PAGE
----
Thought Bubble: Starbucks adding beer to the menu

May 7, 2014
5 min read

Thought Bubble is a regular feature on the Mintel blog highlighting multiple viewpoints on one topic from Mintel’s team of expert analysts around the globe.

Starbucks has committed to taking its ‘Starbucks evenings’ concept nationwide in the US, following a successful trial over the past three years. This means serving wine and beer, alongside coffee, in the late afternoon onwards. Alcohol is currently sold in about 26 Starbucks ‘test’ café/bars placed in early-adopter urban locations. The chain now plans to have 40 such stores by the end of 2014, and over the next several years, roll the concept out to thousands more urban locations. Mintel has invited three of its analysts from different sectors to weigh in with their thoughts.

Jonny-ForsythJonny Forsyth, Global Drinks Analyst:

Mintel forecasts that an improving economy will help the US coffee house and donut shop sector to grow by a fifth (US$5.7 million) by 2018; so why such a bold move from Starbucks?

Firstly, this more adult change in style better differentiates the café chain from the threat of fast food and doughnut chains which are increasingly putting coffee at the core of their proposition. Secondly, Starbucks is hugely ambitious – recently announcing its intention to double its market value to $100 billion. Meeting this goal requires a longer-term view: predicting what will be the habits of Americans in the 2020s as well as the current decade.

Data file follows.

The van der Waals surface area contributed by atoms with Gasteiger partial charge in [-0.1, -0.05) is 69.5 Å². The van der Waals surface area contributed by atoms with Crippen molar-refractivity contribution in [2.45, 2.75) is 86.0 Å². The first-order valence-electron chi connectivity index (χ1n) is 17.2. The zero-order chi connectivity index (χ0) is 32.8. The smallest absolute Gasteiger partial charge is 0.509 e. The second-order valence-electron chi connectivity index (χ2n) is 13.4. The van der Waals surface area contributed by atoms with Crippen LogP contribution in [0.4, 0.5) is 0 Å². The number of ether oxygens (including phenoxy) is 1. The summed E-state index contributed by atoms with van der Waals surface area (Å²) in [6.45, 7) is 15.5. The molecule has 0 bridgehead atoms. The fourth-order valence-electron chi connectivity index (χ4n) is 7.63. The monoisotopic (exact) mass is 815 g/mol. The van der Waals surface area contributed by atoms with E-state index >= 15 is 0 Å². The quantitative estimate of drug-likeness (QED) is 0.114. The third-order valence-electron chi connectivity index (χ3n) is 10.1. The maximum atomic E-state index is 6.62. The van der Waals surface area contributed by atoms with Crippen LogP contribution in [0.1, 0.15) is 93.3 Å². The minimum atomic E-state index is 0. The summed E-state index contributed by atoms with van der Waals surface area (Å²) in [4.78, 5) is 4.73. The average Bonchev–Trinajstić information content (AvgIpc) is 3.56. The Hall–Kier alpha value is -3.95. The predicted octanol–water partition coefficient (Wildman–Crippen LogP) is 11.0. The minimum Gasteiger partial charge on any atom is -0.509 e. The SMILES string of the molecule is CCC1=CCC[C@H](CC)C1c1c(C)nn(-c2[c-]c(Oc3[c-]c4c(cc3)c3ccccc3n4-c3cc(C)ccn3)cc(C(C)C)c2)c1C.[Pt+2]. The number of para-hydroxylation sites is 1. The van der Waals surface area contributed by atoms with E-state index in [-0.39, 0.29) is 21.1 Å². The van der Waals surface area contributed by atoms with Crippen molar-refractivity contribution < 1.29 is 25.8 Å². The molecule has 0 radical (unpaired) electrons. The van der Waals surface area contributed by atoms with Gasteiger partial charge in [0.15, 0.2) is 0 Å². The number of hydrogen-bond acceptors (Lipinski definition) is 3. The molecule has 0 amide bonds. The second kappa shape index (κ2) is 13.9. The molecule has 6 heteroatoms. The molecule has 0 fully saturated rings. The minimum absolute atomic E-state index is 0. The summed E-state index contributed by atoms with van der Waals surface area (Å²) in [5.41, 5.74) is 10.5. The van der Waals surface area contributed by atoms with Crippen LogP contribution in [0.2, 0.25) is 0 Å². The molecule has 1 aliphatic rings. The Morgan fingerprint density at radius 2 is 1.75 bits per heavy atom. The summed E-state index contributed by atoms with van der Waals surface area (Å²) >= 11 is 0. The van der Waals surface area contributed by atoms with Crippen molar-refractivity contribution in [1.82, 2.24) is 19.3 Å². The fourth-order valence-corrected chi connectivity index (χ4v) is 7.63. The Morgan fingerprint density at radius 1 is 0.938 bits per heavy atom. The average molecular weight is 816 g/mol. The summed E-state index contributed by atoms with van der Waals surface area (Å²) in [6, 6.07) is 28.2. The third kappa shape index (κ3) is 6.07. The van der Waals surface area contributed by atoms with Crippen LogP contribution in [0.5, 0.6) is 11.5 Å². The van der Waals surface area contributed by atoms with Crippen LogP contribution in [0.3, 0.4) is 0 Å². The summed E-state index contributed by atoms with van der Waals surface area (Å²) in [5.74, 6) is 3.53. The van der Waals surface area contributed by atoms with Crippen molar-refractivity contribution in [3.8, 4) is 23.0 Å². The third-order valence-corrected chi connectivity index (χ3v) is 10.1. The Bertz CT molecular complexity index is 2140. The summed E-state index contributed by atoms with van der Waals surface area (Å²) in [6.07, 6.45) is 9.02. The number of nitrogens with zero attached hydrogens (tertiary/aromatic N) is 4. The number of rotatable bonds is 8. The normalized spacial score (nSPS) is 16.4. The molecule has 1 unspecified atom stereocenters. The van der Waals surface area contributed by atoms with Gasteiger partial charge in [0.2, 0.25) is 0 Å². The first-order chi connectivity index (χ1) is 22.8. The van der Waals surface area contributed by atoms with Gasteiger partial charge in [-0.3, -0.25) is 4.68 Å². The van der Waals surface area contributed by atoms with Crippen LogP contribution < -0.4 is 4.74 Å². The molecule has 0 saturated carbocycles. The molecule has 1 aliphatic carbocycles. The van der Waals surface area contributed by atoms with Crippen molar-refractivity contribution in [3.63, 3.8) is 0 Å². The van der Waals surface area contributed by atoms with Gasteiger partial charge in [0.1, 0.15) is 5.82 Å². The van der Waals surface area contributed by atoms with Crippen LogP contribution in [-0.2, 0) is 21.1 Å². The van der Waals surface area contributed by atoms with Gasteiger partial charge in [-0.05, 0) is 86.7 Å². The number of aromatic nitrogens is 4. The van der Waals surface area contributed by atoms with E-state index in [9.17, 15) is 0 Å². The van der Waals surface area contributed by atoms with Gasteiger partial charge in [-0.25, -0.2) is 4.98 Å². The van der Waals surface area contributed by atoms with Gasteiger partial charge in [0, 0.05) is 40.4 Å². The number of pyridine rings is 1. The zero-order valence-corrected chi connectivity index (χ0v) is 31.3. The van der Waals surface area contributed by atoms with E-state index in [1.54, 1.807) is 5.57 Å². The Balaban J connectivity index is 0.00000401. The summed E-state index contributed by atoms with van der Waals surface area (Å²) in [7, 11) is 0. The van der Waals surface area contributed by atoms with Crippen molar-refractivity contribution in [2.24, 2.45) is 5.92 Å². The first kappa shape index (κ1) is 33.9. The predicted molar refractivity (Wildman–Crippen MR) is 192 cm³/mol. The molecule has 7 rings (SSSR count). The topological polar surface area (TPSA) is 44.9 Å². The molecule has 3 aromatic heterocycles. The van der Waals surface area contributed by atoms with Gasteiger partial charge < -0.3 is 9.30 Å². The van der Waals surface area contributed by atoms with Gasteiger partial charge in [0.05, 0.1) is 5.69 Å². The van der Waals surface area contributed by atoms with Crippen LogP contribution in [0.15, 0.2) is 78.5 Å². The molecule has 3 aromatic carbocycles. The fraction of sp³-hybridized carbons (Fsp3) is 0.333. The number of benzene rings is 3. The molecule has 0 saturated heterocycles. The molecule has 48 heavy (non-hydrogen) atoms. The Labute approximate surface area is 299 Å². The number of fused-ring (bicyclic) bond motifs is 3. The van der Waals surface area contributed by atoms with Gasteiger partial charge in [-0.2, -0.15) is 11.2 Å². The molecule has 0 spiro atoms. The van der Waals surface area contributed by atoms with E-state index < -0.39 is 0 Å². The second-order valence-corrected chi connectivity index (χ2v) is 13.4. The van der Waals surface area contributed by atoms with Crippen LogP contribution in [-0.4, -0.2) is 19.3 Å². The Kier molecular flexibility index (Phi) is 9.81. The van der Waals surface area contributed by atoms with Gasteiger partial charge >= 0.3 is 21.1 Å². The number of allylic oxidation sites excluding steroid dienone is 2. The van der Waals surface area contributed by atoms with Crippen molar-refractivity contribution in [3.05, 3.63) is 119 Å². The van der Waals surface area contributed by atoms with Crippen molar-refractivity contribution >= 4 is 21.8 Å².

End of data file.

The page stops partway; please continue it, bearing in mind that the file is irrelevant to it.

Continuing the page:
Café-bars can provide Americans with a more flexible drinking location where they can flit between coffee, soft drinks, food and alcohol, or just eschew alcohol altogether. While many US bars offer non-alcoholic beverages, their heritage and culture dictates that they are primarily seen as places to drink alcohol. Starbucks provides a less masculine and, ‘safer’ drinking environment – especially for women – but also for contemporary drinkers who are seeking more balance.

Not only that, but the thriving US craft beer and craft spirits sectors offer Starbucks a golden opportunity to localise the brand. For example, in 2013 there were 2,483 craft breweries placed throughout the country, with locals taking pride in beer or spirits which are made in their backyard. Consumer research also supports the desire – particularly strong among Millennials – for coffee chains to foster a more local connection.”

img_bethany_wallBethany Wall, Foodservice Analyst:

“Starbucks originally attracted consumers with its unique dining experience, encouraging guests to linger in a comfortable, upscale environment while enjoying gourmet-like offerings. However, as patrons are busier and have decreased their dine-in purchases, Starbucks has shifted its strategy to focus on speed and efficiency in hopes to balance the lower check averages of “to-go” orders.